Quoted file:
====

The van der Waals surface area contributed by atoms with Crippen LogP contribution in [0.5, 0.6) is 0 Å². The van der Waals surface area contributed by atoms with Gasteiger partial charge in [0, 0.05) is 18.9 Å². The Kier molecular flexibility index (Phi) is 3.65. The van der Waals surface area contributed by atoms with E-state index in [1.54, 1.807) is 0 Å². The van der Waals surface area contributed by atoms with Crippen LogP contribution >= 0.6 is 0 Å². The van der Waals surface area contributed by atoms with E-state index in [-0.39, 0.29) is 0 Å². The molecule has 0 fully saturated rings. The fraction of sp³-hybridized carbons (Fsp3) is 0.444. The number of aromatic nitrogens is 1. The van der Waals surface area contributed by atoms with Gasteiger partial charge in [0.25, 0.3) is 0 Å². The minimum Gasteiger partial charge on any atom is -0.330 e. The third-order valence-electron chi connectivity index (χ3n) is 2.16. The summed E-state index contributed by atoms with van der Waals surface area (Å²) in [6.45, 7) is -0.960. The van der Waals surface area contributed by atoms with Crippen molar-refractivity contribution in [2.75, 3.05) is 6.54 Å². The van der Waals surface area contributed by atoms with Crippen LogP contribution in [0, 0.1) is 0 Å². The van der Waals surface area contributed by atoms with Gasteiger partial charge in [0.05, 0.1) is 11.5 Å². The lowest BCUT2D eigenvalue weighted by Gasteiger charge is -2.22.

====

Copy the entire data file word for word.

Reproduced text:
The van der Waals surface area contributed by atoms with Crippen LogP contribution in [0.5, 0.6) is 0 Å². The van der Waals surface area contributed by atoms with Gasteiger partial charge in [0, 0.05) is 18.9 Å². The Kier molecular flexibility index (Phi) is 3.65. The van der Waals surface area contributed by atoms with E-state index in [1.54, 1.807) is 0 Å². The van der Waals surface area contributed by atoms with Crippen LogP contribution >= 0.6 is 0 Å². The van der Waals surface area contributed by atoms with E-state index in [-0.39, 0.29) is 0 Å². The molecule has 0 fully saturated rings. The fraction of sp³-hybridized carbons (Fsp3) is 0.444. The number of aromatic nitrogens is 1. The van der Waals surface area contributed by atoms with Gasteiger partial charge in [0.25, 0.3) is 0 Å². The minimum Gasteiger partial charge on any atom is -0.330 e. The third-order valence-electron chi connectivity index (χ3n) is 2.16. The summed E-state index contributed by atoms with van der Waals surface area (Å²) in [6.45, 7) is -0.960. The van der Waals surface area contributed by atoms with Crippen molar-refractivity contribution in [2.75, 3.05) is 6.54 Å². The van der Waals surface area contributed by atoms with Crippen LogP contribution in [0, 0.1) is 0 Å². The van der Waals surface area contributed by atoms with Gasteiger partial charge in [0.05, 0.1) is 11.5 Å². The lowest BCUT2D eigenvalue weighted by Gasteiger charge is -2.22.